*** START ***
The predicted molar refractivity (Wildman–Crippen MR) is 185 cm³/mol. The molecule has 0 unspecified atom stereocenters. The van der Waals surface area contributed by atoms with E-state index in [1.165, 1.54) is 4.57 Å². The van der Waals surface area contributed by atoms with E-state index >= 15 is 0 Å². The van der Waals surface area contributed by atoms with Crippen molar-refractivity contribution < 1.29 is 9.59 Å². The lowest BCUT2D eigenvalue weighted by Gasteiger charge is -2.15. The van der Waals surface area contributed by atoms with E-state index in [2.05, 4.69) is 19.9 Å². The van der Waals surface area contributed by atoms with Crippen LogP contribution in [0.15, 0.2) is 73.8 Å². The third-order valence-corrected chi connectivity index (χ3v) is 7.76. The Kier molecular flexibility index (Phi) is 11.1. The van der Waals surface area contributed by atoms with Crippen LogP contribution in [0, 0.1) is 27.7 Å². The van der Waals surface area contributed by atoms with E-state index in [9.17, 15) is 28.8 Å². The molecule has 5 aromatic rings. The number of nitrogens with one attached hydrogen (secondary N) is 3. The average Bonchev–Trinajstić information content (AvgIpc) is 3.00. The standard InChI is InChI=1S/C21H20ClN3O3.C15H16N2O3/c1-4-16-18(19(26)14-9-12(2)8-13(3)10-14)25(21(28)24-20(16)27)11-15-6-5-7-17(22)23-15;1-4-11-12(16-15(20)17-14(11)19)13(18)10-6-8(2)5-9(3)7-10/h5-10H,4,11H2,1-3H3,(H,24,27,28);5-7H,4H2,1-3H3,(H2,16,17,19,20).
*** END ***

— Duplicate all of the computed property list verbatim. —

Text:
The predicted molar refractivity (Wildman–Crippen MR) is 185 cm³/mol. The molecule has 0 unspecified atom stereocenters. The van der Waals surface area contributed by atoms with E-state index in [1.165, 1.54) is 4.57 Å². The van der Waals surface area contributed by atoms with E-state index >= 15 is 0 Å². The van der Waals surface area contributed by atoms with Crippen molar-refractivity contribution < 1.29 is 9.59 Å². The lowest BCUT2D eigenvalue weighted by Gasteiger charge is -2.15. The van der Waals surface area contributed by atoms with E-state index in [2.05, 4.69) is 19.9 Å². The van der Waals surface area contributed by atoms with Crippen LogP contribution in [0.15, 0.2) is 73.8 Å². The third-order valence-corrected chi connectivity index (χ3v) is 7.76. The Kier molecular flexibility index (Phi) is 11.1. The van der Waals surface area contributed by atoms with Crippen LogP contribution in [0, 0.1) is 27.7 Å². The van der Waals surface area contributed by atoms with E-state index in [9.17, 15) is 28.8 Å². The molecule has 5 aromatic rings. The number of nitrogens with one attached hydrogen (secondary N) is 3. The average Bonchev–Trinajstić information content (AvgIpc) is 3.00. The standard InChI is InChI=1S/C21H20ClN3O3.C15H16N2O3/c1-4-16-18(19(26)14-9-12(2)8-13(3)10-14)25(21(28)24-20(16)27)11-15-6-5-7-17(22)23-15;1-4-11-12(16-15(20)17-14(11)19)13(18)10-6-8(2)5-9(3)7-10/h5-10H,4,11H2,1-3H3,(H,24,27,28);5-7H,4H2,1-3H3,(H2,16,17,19,20).